Surveillance with annual mammography and breast magnetic resonance imaging (MRI) is recommended for female survivors of childhood cancer treated with chest radiation, yet benefits, harms, and costs are uncertain.
To compare the benefits, harms, and cost-effectiveness of breast cancer screening strategies in childhood cancer survivors.
Collaborative simulation modeling using 2 Cancer Intervention and Surveillance Modeling Network breast cancer models.
Childhood Cancer Survivor Study and published data.
Women aged 20 years with a history of chest radiotherapy.
Annual MRI with or without mammography, starting at age 25, 30, or 35 years.
Breast cancer deaths averted, false-positive screening results, benign biopsy results, and incremental cost-effectiveness ratios (ICERs).
RESULTS OF BASE-CASE ANALYSIS
Lifetime breast cancer mortality risk without screening was 10% to 11% across models. Compared with no screening, starting at age 25 years, annual mammography with MRI averted the most deaths (56% to 71%) and annual MRI (without mammography) averted 56% to 62%. Both strategies had the most screening tests, false-positive screening results, and benign biopsy results. For an ICER threshold of less than $100 000 per quality-adjusted life-year gained, screening beginning at age 30 years was preferred.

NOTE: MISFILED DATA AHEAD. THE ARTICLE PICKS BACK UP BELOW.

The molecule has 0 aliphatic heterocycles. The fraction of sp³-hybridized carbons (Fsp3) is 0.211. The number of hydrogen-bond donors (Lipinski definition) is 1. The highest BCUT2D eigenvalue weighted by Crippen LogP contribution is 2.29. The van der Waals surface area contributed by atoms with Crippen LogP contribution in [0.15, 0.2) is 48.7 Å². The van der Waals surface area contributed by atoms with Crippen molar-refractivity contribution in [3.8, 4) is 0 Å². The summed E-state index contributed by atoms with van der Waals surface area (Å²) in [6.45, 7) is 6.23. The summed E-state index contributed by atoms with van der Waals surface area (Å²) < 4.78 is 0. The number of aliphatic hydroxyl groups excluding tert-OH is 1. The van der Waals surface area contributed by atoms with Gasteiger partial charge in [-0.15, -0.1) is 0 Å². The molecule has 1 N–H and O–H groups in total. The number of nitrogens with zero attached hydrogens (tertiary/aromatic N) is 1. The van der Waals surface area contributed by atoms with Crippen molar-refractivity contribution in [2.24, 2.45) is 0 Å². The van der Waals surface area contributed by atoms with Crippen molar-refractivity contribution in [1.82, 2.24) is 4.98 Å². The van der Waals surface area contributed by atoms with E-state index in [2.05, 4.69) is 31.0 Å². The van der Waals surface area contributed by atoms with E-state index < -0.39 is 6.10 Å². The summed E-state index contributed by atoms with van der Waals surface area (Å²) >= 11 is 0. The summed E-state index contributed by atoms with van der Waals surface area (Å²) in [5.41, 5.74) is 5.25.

RESULTS OF SENSITIVITY ANALYSIS
Assuming lower screening performance, the benefit of adding mammography to MRI increased in both models, although the conclusions about preferred starting age remained unchanged.
Elevated breast cancer risk was based on survivors diagnosed with childhood cancer between 1970 and 1986.
Early initiation (at ages 25 to 30 years) of annual breast cancer screening with MRI, with or without mammography, might reduce breast cancer mortality by half or more in survivors of childhood cancer.
PRIMARY FUNDING SOURCE
American Cancer Society and National Institutes of Health.